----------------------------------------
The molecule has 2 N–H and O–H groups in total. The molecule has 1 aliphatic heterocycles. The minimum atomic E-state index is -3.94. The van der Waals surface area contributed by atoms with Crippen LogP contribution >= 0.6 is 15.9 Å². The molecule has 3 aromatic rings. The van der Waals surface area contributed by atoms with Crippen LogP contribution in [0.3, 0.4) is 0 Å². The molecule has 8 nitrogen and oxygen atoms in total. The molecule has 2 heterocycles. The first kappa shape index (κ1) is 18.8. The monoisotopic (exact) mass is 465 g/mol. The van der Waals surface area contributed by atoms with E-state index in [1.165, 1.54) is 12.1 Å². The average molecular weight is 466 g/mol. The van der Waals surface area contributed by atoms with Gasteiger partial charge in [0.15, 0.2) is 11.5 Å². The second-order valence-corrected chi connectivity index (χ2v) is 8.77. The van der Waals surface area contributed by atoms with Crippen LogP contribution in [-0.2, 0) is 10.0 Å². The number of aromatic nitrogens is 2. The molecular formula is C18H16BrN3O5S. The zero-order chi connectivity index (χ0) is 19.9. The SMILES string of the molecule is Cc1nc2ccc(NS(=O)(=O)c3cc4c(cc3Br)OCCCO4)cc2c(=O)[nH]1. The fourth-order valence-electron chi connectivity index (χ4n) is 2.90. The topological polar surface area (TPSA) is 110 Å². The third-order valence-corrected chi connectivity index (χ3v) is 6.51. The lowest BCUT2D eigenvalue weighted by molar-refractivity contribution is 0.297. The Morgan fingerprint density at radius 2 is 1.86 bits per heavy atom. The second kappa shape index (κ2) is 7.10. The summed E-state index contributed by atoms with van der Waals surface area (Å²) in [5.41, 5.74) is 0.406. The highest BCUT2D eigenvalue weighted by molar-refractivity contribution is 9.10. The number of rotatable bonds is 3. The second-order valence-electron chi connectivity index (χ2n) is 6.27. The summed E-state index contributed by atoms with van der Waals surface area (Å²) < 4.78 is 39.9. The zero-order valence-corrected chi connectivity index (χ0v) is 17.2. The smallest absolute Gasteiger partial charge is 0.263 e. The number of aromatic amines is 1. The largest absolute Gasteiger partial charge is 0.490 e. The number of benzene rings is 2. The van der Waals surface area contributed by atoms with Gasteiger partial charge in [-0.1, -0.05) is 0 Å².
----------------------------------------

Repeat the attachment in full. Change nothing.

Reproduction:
The molecule has 2 N–H and O–H groups in total. The molecule has 1 aliphatic heterocycles. The minimum atomic E-state index is -3.94. The van der Waals surface area contributed by atoms with Crippen LogP contribution >= 0.6 is 15.9 Å². The molecule has 3 aromatic rings. The van der Waals surface area contributed by atoms with Crippen LogP contribution in [0.3, 0.4) is 0 Å². The molecule has 8 nitrogen and oxygen atoms in total. The molecule has 2 heterocycles. The first kappa shape index (κ1) is 18.8. The monoisotopic (exact) mass is 465 g/mol. The van der Waals surface area contributed by atoms with E-state index in [1.165, 1.54) is 12.1 Å². The average molecular weight is 466 g/mol. The van der Waals surface area contributed by atoms with Gasteiger partial charge in [0.15, 0.2) is 11.5 Å². The second-order valence-corrected chi connectivity index (χ2v) is 8.77. The van der Waals surface area contributed by atoms with Crippen LogP contribution in [-0.2, 0) is 10.0 Å². The number of aromatic nitrogens is 2. The molecular formula is C18H16BrN3O5S. The zero-order chi connectivity index (χ0) is 19.9. The SMILES string of the molecule is Cc1nc2ccc(NS(=O)(=O)c3cc4c(cc3Br)OCCCO4)cc2c(=O)[nH]1. The fourth-order valence-electron chi connectivity index (χ4n) is 2.90. The topological polar surface area (TPSA) is 110 Å². The third-order valence-corrected chi connectivity index (χ3v) is 6.51. The lowest BCUT2D eigenvalue weighted by molar-refractivity contribution is 0.297. The Morgan fingerprint density at radius 2 is 1.86 bits per heavy atom. The second kappa shape index (κ2) is 7.10. The summed E-state index contributed by atoms with van der Waals surface area (Å²) in [5.41, 5.74) is 0.406. The highest BCUT2D eigenvalue weighted by molar-refractivity contribution is 9.10. The number of rotatable bonds is 3. The second-order valence-electron chi connectivity index (χ2n) is 6.27. The summed E-state index contributed by atoms with van der Waals surface area (Å²) < 4.78 is 39.9. The zero-order valence-corrected chi connectivity index (χ0v) is 17.2. The smallest absolute Gasteiger partial charge is 0.263 e. The number of aromatic amines is 1. The largest absolute Gasteiger partial charge is 0.490 e. The number of benzene rings is 2. The van der Waals surface area contributed by atoms with Gasteiger partial charge in [-0.1, -0.05) is 0 Å².